A homeless man lies on the street..
(photo credit: MARC ISRAEL SELLEM/THE JERUSALEM POST)
In 2015, Elem, an NGO specializing in helping youth in distress served some 20,000 people, 80% of whom were male.
When Inbal Dor Kerbel took on the role as CEO shortly after, she knew something wasn’t right and decided it was time to do something.
Elem prides itself on working with youth in distress across all sectors of Israeli life including the haredi, Arab, secular, and the LGBT community, however, the majority of the people Elem reached were males.
Since Kerbel took on the role of CEO in 2015, her focus is gender sensitivity and reaching out to females both on the ground and in the boardroom.
Working with Elem over the past 14 years, Kerbel has a strong background in education and has worked extensively in the organizations vocational and job training programs.
“For the past two years as CEO, I have been working on this ‘Two Year Plan’ centered around the theme of ‘gender sensitivity’, Kerbel told The Jerusalem Post.
This approach is reaching out to uncover thousands of “hidden” youth in distress including some who are homeless and working in prostitution.
Last year, Elem opened its second 24/7 shelter specifically for teenagers and young women ages 14 to 26 in Jerusalem – the first being located in Tel Aviv.
Working with the Labor and Social Services Ministry, the shelter takes in victims of physical and sexual abuse.
“We have 40 volunteers at the shelter where these girls can have a free place to stay, a place to eat and a place to receive psychological and medical help,” Kerbel said.
By reaching out to more at-risk females, Kerbel is changing Elem to fulfill her vision: “All of our facilities from Kiryat Shmona to Eilat are ‘gender sensitive’ – if we have a youth center, there will be one day specifically for girls. All of the facilities are now adhering to a more gender sensitive atmosphere, from the interior design to the colors we use, we want to ensure we are welcoming to both males and females.”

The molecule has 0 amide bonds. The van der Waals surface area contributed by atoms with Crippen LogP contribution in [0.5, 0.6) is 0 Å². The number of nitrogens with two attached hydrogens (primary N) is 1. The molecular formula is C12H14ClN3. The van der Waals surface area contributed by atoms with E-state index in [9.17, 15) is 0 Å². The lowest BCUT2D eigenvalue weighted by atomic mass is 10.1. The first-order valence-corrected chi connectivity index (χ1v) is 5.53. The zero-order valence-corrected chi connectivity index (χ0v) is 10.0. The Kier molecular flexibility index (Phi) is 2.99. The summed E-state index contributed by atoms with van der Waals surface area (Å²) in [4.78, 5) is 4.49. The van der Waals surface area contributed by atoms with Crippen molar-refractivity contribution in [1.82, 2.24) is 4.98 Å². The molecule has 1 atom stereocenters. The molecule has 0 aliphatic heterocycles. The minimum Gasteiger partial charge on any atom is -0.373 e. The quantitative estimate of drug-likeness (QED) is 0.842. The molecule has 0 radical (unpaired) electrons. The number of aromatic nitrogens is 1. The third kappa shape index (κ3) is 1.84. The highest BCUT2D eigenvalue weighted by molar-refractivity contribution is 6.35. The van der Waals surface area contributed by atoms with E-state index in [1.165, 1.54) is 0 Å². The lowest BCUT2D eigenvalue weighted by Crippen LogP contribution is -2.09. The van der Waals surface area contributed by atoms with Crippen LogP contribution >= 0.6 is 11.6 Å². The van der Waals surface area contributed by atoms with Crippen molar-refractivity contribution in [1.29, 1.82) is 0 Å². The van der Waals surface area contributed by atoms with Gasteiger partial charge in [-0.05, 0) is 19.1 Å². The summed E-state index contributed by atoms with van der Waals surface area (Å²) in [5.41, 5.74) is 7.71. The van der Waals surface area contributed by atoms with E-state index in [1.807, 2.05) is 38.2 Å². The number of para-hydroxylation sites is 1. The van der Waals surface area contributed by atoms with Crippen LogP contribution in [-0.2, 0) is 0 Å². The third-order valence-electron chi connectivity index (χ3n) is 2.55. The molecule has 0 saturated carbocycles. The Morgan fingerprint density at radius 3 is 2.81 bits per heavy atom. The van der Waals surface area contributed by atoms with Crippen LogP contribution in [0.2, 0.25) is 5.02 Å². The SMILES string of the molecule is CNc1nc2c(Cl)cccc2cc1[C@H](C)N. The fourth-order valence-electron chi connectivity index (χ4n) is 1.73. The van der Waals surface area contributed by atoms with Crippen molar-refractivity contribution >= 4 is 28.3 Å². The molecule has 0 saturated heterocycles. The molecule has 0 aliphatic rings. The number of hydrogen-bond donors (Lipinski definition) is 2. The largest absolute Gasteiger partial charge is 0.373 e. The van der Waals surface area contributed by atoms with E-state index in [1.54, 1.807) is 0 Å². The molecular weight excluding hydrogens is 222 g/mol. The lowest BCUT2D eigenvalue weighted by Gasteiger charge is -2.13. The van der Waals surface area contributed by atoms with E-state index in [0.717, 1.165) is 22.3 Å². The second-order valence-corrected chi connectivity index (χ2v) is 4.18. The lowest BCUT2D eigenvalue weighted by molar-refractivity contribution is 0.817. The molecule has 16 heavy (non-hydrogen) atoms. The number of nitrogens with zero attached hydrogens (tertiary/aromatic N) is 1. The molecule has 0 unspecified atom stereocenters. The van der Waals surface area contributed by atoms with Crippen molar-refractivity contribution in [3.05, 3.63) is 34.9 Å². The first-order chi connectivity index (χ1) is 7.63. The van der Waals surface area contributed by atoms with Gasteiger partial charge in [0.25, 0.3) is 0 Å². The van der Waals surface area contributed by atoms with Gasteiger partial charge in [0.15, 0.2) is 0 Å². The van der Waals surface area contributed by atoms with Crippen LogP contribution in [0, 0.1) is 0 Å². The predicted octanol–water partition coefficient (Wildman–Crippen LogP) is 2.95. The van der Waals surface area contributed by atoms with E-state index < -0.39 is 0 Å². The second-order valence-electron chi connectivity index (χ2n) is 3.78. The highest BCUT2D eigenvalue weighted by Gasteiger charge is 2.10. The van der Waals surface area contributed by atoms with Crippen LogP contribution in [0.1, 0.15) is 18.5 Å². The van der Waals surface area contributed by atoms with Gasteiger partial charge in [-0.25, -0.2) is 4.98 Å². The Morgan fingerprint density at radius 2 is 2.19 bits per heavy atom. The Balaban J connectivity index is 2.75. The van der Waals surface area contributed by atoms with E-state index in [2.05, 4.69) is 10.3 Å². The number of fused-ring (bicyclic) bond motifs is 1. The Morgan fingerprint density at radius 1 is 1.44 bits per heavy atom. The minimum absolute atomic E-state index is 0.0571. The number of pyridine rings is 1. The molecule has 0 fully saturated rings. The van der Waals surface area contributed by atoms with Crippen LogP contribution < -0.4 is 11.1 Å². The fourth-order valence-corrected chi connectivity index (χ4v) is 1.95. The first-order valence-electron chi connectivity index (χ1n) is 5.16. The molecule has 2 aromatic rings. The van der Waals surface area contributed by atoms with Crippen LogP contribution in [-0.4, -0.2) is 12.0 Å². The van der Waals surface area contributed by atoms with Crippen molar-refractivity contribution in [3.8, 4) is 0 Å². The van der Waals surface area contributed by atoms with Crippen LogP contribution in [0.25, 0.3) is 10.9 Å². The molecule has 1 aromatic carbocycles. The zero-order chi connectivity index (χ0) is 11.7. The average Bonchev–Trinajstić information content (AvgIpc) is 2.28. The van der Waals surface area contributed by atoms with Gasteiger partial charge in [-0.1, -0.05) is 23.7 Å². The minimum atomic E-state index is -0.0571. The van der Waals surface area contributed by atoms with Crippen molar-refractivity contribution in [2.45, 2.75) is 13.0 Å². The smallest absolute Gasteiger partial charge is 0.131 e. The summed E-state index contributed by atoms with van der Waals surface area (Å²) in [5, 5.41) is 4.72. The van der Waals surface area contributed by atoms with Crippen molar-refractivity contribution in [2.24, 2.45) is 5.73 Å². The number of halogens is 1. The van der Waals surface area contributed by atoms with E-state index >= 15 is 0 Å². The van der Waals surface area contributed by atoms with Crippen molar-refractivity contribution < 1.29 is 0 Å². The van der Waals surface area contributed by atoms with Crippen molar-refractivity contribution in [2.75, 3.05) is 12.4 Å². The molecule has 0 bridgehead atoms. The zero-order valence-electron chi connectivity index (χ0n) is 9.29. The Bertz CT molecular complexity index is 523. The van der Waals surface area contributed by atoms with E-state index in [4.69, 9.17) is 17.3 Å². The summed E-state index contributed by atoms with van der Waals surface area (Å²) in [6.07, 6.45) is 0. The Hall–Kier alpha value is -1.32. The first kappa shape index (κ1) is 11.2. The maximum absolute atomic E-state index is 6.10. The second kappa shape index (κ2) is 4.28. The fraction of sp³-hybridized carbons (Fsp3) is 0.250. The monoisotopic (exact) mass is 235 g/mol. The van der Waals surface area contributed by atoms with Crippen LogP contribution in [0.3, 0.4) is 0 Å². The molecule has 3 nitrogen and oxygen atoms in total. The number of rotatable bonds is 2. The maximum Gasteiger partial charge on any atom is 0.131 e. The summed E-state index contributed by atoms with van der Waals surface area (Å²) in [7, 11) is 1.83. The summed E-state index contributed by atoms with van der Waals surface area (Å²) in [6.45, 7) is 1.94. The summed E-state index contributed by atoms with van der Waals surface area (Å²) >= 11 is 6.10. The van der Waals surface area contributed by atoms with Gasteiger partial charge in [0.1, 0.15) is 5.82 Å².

As a result, in 2017, Elem served some 27,000 at-risk youth – some 7,000 of whom were females. In order to keep up with this demand, Kerbel wants more females working in Elem – in the boardroom and in the field: “I am making a real effort to make things 50-50.”
“Two years ago, two-thirds of the staff were males, today, we are getting very close to reaching the 50-50 goal,” she said.“So I am looking for strong and professional women from a variety of sectors – some from social work, and some from the business sector.
“Women are crucial to balancing out the male majority since women generally see things in the long term and view things more in-depth compared to men,” Kerbel said.
She also said that “women bring more sensitivity and this balance is needed to change the voice and the tone of the organization which will help more at-risk youth.”
As a result, Kerbel noted that “women and especially young girls are starting to speak louder and we are dealing with more cases of sexual abuse and harassment and sometimes things even worse than that.”
As Israel’s homeless youth increases, particularly in Jerusalem where the number is nearing 200, Kerbel said: “We are not scared that this number is growing because they were there all along... We didn’t have the right glasses on to really see how big this problem is, now the light is finally shining on this and we are confronting it head on.”
Working alongside the Jerusalem Municipality, Kerbel, lauded the efforts of the city’s mayor. “Nir Barkat is really on this, he is talking very sincerely about this issue and the city is really working at it,” she said.
“Jerusalem is facing this issue with a lot of courage and the fact that they are offering so many solutions will definitely make this number decrease.”